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There has been a recent string of horror movies that take place around Halloween and use haunted attractions as their settings. I love it. I’ve always enjoyed haunts since I was a kid, and will try and go to one now even though I’m well past the age of being affected by them. It’s just fun. Now, joining the likes of The Houses October Built (meh) and Hell House LLC (surprisingly almost great) is Haunt, the new film by Scott Beck and Bryan Woods, two of the guys who wrote A Quiet Place. And if you’re looking for something to satisfy your Halloween craving, this needs to be on your radar.
The setup is familiar but well done. Harper (played very well by Katie Stevens) has just broken up with her abusive boyfriend. Her friend Bailey (Lauryn Alisa McClain) decides to take her out on Halloween in order to take her mind off things. At a bar, they meet Nathan (Will Brittain), a handsome young man dressed as a baseball player. It’s not long before they’re joined by Angela (Shazi Raja), Mallory (Schuyler Helford), and Evan (Andrew Caldwell in a role that could have been obnoxious, but is actually genuinely funny). As they’re driving home, they’re seemingly followed by a truck. When they pull over, the truck disappears, but a bright sign saying “HAUNTED HOUSE” flips on and they decide to celebrate Halloween by scaring themselves silly.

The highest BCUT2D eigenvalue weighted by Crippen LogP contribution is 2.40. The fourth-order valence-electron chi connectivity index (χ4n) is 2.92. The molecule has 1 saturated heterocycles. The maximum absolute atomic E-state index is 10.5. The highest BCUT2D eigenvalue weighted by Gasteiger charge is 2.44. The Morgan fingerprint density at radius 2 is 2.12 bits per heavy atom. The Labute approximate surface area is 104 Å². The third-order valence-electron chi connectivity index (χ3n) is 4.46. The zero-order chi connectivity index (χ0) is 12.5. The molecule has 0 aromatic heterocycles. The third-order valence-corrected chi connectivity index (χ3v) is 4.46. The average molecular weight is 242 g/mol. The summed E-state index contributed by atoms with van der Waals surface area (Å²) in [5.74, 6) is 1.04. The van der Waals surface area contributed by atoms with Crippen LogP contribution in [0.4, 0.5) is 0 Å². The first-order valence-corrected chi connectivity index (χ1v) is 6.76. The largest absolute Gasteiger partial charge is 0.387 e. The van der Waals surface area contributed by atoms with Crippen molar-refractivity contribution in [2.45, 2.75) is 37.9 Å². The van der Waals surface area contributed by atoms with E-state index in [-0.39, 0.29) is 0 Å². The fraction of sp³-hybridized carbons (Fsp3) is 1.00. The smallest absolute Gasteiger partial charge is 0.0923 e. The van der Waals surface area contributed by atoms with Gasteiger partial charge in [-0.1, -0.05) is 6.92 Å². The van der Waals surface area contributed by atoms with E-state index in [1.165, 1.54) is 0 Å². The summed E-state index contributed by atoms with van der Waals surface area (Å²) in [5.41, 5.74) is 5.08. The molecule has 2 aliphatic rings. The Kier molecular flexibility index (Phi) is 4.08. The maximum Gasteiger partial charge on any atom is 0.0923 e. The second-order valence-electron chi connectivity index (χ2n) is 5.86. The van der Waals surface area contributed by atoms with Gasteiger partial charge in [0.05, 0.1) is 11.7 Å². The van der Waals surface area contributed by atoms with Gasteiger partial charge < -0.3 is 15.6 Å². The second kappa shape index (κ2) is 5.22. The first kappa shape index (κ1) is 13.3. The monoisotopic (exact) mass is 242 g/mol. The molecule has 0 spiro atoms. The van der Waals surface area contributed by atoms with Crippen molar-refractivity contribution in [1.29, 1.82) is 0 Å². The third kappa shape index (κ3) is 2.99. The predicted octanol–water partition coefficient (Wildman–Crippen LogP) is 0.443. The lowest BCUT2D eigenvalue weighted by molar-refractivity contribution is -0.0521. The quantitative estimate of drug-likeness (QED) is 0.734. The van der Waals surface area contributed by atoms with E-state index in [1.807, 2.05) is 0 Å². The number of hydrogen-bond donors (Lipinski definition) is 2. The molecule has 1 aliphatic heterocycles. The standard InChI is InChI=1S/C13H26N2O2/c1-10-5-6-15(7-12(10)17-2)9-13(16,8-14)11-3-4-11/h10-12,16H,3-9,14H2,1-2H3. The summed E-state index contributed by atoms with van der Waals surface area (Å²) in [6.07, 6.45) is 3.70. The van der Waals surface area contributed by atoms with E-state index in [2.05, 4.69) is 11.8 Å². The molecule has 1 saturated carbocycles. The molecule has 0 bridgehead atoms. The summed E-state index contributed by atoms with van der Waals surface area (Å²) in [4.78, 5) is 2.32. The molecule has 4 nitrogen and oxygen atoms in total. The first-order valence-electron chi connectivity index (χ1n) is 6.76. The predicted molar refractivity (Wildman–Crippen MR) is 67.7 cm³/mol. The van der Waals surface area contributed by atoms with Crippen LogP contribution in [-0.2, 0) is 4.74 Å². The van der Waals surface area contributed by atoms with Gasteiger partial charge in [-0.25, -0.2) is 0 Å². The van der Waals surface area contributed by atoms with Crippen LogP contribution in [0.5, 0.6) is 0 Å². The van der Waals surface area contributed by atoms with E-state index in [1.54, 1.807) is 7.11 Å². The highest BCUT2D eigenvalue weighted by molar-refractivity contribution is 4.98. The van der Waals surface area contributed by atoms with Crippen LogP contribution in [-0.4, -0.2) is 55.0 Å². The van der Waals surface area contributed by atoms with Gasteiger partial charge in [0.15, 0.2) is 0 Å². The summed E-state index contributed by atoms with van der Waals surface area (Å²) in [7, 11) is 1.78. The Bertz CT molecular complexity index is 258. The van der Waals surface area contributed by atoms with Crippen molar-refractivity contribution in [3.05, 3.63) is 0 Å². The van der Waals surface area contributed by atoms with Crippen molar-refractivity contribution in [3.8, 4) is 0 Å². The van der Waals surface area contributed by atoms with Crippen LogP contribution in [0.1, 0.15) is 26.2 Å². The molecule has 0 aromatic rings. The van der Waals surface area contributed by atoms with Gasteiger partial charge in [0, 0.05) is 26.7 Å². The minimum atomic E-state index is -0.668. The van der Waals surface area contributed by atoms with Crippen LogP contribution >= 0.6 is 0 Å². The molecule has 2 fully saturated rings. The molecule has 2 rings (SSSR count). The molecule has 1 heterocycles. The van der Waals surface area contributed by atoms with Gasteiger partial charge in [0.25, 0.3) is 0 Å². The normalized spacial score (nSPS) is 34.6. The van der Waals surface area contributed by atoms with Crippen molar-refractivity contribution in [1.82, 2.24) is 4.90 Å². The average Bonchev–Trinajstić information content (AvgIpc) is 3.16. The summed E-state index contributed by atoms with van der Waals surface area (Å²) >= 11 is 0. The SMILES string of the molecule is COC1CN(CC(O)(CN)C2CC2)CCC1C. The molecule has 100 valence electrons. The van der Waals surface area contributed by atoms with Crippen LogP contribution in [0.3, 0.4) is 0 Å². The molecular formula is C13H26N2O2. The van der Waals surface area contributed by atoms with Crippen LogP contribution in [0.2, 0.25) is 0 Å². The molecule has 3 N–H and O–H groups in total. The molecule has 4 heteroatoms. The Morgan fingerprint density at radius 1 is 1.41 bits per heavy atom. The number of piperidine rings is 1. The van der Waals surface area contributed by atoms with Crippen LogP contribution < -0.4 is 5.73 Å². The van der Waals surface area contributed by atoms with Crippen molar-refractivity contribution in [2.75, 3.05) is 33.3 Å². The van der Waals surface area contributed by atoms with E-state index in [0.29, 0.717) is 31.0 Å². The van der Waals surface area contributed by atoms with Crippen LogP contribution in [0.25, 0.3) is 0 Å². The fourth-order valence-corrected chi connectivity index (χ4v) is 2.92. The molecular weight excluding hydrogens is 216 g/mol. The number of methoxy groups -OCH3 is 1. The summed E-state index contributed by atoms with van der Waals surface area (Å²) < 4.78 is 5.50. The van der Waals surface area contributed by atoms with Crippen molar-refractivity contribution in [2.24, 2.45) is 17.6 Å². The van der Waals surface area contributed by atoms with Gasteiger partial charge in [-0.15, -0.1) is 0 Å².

Of course, though, this being a horror movie, it isn’t long before they seemingly witness a young woman wake up from some kind of unconsciousness and receive a brand to the face. Whether or not it’s real is unclear, and soon, the actors start behaving strangely and they try to escape the Haunt, where they’re seemingly trapped.
It’s not a mind-blowingly original idea by any means. In many ways, you’ve seen this movie before, but it’s in the execution that its strengths lie. Even though each character fits very neatly into a slasher trope (the jock, the final girl, the comic relief fat guy), the performances are far more grounded and realistic than you’d typically find in a movie of this type. As mentioned above, Andrew Caldwell plays the funny fat guy, and most of the time, this kind of trope makes my eyes roll. Here, though, the script keeps him talking just enough so that when he delivers his lines, they’re impactful. Caldwell’s performance helps a lot as well, as his tone is mostly conversational rather than grating.
The rest of the cast aren’t slouches, either. Will Brittain’s Nathan, in other hands, would have been a horny, empty-headed jock, but instead, he comes across as genuinely likable, and realistically resourceful in bad situations. Katie Stevens’ Harper gets the most chance to shine, though, with her undergoing a nice arc that touches on some pretty intense themes of abuse without getting exploitative towards the subject matter. She delivers a rock-solid performance and is more than capable of carrying this kind of movie on her shoulders.